The nation’s rural population declined again last year, according to recent Census data, and statistics also show fewer jobs to attract new residents, in a chicken-or-egg dilemma.
The nation’s rural population declined again last year, according to recent Census data, and statistics also show fewer jobs to attract new residents, in a chicken-or-egg dilemma. Does population loss contribute to fewer employers, or does less job opportunity discourage people staying in or moving to small towns?
In downstate Illinois, for example, Fulton County since 1980 lost 18.7 percent of its population, according to the National Association of Counties’ breakdown of the U.S. Bureau of Economic Analysis’ `Local Area Personal Income and Employment Data, 2015” and Census estimates for 2016. Other counties’ population loss in percentages: Henderson (24.9), Henry (14.8), Knox (17.3), Livingston (11), McDonough (17.1), Mercer (18.3) Peoria (7.4), and Warren (20.6).
Two area counties showed population increases since 1980: Tazewell (+2.7 percent) and Woodford (+17.6)
In the 1980s, America’s trouble spots seemed to be cities, with traffic, crime, costs of living, and slow economic growth since factories and other employers were moving to suburbs. Meanwhile, the country’s smallest counties used to be on an upswing, generating about one-third of all new businesses in the 1990s, according to the bipartisan Economic Innovation Group.
But cities rebounded.
Rural areas didn’t, or couldn’t.
Today — using factors ranging from poverty and teenage births, to deaths due to cancer and heart disease, disability benefits, etc. — rural areas’ attractiveness to residents ranks below cities, suburbs and small metro areas, and steady population declines aren’t helping.
“Taking a long, wide view from even before 1900, the trends for large swatches of rural America and its communities have been challenging and largely debilitating for many and beneficial for a few,” says Timothy Collins, assistant director of the Illinois Institute for Rural Affairs from 2005-2016. “The whole economic system is tilted toward urbanization.”
Collins, now retired, offers three general observations.
“First, the history of rural communities can be viewed in terms of their ability to adapt to mainly urban-driven events that took them out of relative isolation and moved them into regional, national and international economies,” he says. “Global competition is not new, and U.S. agriculture has long been part of the mix.
“Second, the byword for American agriculture has been ‘efficiency’ to increase farm income, compete in global markets, and provide lower-cost food,” he continues. “Widespread mechanization began after the Civil War and intensified in the following decades, reducing the need for farm laborers, and moving farmers toward specialization. Labor-saving devices, not only on farms, but in small-town factories, pushed workers into growing cities.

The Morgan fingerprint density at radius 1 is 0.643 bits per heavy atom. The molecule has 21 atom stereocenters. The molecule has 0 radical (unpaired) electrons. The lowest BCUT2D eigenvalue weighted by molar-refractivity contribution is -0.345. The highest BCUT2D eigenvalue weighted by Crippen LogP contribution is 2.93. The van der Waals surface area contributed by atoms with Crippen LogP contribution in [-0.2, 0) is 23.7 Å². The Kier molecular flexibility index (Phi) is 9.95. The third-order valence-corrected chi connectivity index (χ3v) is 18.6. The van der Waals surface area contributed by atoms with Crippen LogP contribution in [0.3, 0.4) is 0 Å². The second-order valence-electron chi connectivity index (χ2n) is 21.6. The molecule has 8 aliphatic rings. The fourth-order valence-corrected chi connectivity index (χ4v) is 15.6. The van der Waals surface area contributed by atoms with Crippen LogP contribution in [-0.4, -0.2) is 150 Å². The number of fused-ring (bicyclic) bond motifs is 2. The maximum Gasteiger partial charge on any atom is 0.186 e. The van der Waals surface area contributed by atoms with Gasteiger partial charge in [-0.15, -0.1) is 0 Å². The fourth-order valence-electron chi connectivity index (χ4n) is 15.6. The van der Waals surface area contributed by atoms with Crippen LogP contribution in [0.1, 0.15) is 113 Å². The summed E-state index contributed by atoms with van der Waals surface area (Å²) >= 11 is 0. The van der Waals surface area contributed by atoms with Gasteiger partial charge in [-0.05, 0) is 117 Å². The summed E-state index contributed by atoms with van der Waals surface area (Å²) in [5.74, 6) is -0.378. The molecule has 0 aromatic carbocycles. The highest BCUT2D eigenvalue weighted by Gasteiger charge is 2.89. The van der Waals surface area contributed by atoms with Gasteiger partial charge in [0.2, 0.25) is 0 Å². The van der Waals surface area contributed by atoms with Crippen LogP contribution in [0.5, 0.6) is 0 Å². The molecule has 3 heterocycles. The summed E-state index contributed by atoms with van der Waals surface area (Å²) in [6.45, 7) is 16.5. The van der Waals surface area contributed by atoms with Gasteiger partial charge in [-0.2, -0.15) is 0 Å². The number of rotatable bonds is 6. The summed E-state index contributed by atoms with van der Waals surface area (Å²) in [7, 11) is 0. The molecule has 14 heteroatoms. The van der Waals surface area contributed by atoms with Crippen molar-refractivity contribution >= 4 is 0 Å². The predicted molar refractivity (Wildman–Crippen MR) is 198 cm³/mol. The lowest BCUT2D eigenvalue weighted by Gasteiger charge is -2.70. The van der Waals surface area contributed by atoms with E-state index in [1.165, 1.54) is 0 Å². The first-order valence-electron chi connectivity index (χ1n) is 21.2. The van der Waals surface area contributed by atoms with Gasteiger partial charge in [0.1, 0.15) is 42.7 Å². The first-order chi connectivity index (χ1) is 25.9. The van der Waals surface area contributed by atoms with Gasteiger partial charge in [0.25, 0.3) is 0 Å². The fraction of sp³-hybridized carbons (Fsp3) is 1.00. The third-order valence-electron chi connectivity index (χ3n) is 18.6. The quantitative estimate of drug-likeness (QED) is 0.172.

“Third, much of the time the ‘pull’ factor in cities is powerful,” he adds. “Follow the money and the opportunities and you’ll see where the people are going. Urban economies typically grow faster and offer more employment opportunities.”
Tim Morema and Bill Bishop in a report from the Center for Rural Strategies said, “It’s a problematic trend because it usually means fewer people working, fewer kids in school, fewer people shopping and doing the other things that contribute to the local economy.
“On the other hand, the  decline was the smallest since the trend started,” they added.
Indeed, those same counties’ losses from 2015 were: Fulton (0.4 percent), Henderson (1.8) Henry (0.4), Knox (0.9), Livingston (0.3), McDonough (1), Mercer (0.8), Peoria (0.6), Tazewell (0.3), Warren (0.8) and Woodford (0.2)
Despite such relative good news, Collins isn’t optimistic about promoting the attractions of rural areas.
“I’m unsure if any of the advantages of rural areas are even on the radar of most corporate decision-makers,” he says. “Rural communities in the U.S. have lost their low-wage advantage to global competition. Also, whatever the benefits of rural America — and I believe there are many — they are not enough to offset the benefits of city living, despite their high costs and congestion.
“It takes a different type of person to choose to live in a rural area” continues Collins, who lives in Bushnell. “We like to take it easier and don’t need to be surrounded by all of the people and noise, even if there are great jobs, wonderful restaurants, and tons of cultural activities.
“Consider the loss of Caterpillar in Peoria, a decent-sized city with some good amenities,” he adds. “After years of rumors, the headquarters was finally moved to a Chicago suburb. I don’t see how most rural areas can compete when international cities such as Chicago are in competition with other major global cities. The world’s population is now mainly urban.”
Contact Bill at Bill.Knight@hotmail.com; his twice-weekly columns are archived at billknightcolumn.blogspot.com